Is Weight Regain After Bariatric Surgery NormalOctober 11, 2021
Is Weight Regain After Bariatric Surgery Normal? This is another common question, and the short answer is YES with a BUT! Generally, there is about 5-10% weight regain after you reach your lowest weight. So, if you lost 75-80 pounds, expect to gain back about 7-10 pounds. The weight regain is normal and probably needed by your body. The initial phase of weight loss is fairly rapid, and the body doesn’t get an appropriate opportunity to make adjustments to the new you.
The challenge with obesity is the recurrent and relapsing nature of the disease. As soon as one starts losing weight, the body initiates a counteraction and tries to halt the weight loss and even pushes your body in the other direction, weight gain.
Remember, the body doesn’t see an ideal body weight; it only sees the fact that you lost weight, and that signals starvation period to your brain. The body feels threatened and thinks, this must be fought to preserve the body; lack of energy means withering away the tissues!
Weight Regain After Bariatric Surgery
Weight regain usually occurs between 9-15 months after your procedure and there are multiple influencing factors. Your body will recover from an energy deficit to an energy equilibrium where energy consumption is matched by your body's energy utilization. As your ability to eat more, which translates into more available calories for the body to use. The energy stores which are usually in the form of muscle and fat are replenished.
Remember, when you have bariatric surgery it triggers a cascade of metabolic effects which ultimately leads to weight loss and, unlike dieting, doesn’t allow the body to gain the lost weight fast.
Another major factor that plays an important role in how and where these calories are directed is the level of physical activity, both aerobic (such as walking, jogging, running, etc.) and resistance (such as weight lifting, functional body movements, etc.).
The more active you are, the more likely you will be able to maintain your lean muscle mass and allow your body to keep the lost pounds away.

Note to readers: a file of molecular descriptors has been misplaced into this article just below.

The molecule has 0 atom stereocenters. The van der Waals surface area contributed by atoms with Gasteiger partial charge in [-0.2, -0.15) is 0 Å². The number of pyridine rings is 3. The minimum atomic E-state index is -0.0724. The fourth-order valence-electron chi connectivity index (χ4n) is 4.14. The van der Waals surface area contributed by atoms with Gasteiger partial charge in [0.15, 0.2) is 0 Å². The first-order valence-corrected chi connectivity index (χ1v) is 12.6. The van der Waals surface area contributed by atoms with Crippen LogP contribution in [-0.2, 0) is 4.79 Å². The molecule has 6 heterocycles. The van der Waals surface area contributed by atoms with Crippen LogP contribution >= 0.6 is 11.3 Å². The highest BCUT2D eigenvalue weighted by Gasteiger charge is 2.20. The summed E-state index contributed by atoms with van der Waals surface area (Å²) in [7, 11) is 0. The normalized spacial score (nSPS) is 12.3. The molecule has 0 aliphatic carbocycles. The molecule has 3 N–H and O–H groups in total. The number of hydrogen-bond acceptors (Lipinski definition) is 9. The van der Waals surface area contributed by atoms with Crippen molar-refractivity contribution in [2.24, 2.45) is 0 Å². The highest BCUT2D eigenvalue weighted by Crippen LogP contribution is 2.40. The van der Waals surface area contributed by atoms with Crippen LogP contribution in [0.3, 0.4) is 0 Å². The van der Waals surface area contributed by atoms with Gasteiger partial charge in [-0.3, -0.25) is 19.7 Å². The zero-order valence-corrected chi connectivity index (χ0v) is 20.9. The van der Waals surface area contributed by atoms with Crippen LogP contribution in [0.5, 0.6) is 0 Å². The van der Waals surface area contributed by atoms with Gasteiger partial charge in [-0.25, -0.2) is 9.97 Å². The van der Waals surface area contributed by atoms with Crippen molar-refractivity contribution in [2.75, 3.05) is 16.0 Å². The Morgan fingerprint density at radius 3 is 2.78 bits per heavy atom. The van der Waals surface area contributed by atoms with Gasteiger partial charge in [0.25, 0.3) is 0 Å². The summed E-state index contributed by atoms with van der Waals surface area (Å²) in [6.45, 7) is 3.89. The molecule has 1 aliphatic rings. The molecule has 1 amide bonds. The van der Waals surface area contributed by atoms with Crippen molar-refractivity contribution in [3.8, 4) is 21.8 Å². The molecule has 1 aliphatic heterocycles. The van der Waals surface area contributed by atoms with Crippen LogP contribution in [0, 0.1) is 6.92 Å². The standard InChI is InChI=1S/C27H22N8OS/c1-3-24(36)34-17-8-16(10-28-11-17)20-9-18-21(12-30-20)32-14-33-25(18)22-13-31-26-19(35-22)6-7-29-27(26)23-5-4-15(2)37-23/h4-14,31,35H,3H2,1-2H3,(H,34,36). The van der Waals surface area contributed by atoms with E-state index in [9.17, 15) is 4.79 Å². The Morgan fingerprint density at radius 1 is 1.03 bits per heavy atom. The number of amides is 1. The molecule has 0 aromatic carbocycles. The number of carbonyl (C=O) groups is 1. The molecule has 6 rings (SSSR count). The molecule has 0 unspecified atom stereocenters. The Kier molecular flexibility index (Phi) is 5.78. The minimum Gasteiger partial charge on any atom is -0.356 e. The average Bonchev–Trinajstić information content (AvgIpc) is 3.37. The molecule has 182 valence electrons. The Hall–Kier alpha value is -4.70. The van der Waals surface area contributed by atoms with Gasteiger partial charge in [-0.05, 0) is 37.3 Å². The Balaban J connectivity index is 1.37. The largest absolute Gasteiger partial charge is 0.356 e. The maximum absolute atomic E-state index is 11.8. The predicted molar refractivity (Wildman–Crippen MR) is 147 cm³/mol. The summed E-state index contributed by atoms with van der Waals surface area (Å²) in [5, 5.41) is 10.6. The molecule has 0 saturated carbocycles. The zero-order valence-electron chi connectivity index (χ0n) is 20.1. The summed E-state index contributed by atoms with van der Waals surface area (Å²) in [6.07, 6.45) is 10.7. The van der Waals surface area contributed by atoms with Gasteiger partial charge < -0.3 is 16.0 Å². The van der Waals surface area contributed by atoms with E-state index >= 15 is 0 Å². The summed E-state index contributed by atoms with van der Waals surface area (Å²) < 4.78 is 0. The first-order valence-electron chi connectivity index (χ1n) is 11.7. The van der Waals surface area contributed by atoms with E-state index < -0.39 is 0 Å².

One of the challenging problems arises when the weight regain continues, and we are unable to slow or stop it. Obesity is a complex disease as such; it has multiple contributing factors, and when we are faced with weight regain, we have to approach it from multiple angles.
In my practice, we institute dietary, exercise, and medical therapies to ensure we are successful in reversing that weight regain process. One must not get discouraged or scared by weight regain. As mentioned above, some weight regain is normal and inevitable. The problem occurs when it gets out of hand, and we can’t control it.
Start by Keeping a Food Journal
Start by keeping a food journal. You must record everything you eat. We always underestimate the number of calories we consume and have a skewed understanding of how much we should be eating. Unfortunately, as our plate sizes have artificially increased in size, we have developed an eye and an appetite for filling larger plates. The random size of the plate shouldn’t dictate how much food we have to eat.
Some of the most active and longest healthy aging populations in the world consume very small amounts of food. In fact, we have found that if we can live with a slight caloric deficit, we will live healthier and longer.
Don’t eat until you are full! This might be a new premise for some people. The sensation of fullness is the upper limit of the stomach’s ability to handle food. So, when you are full, you have over-filled the stomach and definitely consumed too much food. To get used to the appropriate amount of food we need to consume, we have to measure it initially and then get used to seeing it. Developing an eye for how much is appropriate will take discipline and time to develop.
Sometimes despite all of the interventions above, we are unable to reverse the process. In these cases, we have to consider revisional bariatric surgery. There are many options available for patients that are gaining weight after bariatric surgery, which can not be reversed with other conservative therapies.
ABOUT THE AUTHORDr. Husain Abbas of Memorial Advanced Surgery, is a Board Certified surgeon trained in Minimally Invasive Surgery. After his surgical residency at St. Mary's, a Yale University affiliated hospital, Dr. Abbas completed a fellowship in Minimally Invasive Gastroesophageal & Bariatric Surgery at the University of Florida, Gainesville. Dr. Abbas' expertise extends to a wide array of gastroesophageal disorders, anti-reflux surgery, complex hernia repairs, endocrine, oncology and bariatric procedures.
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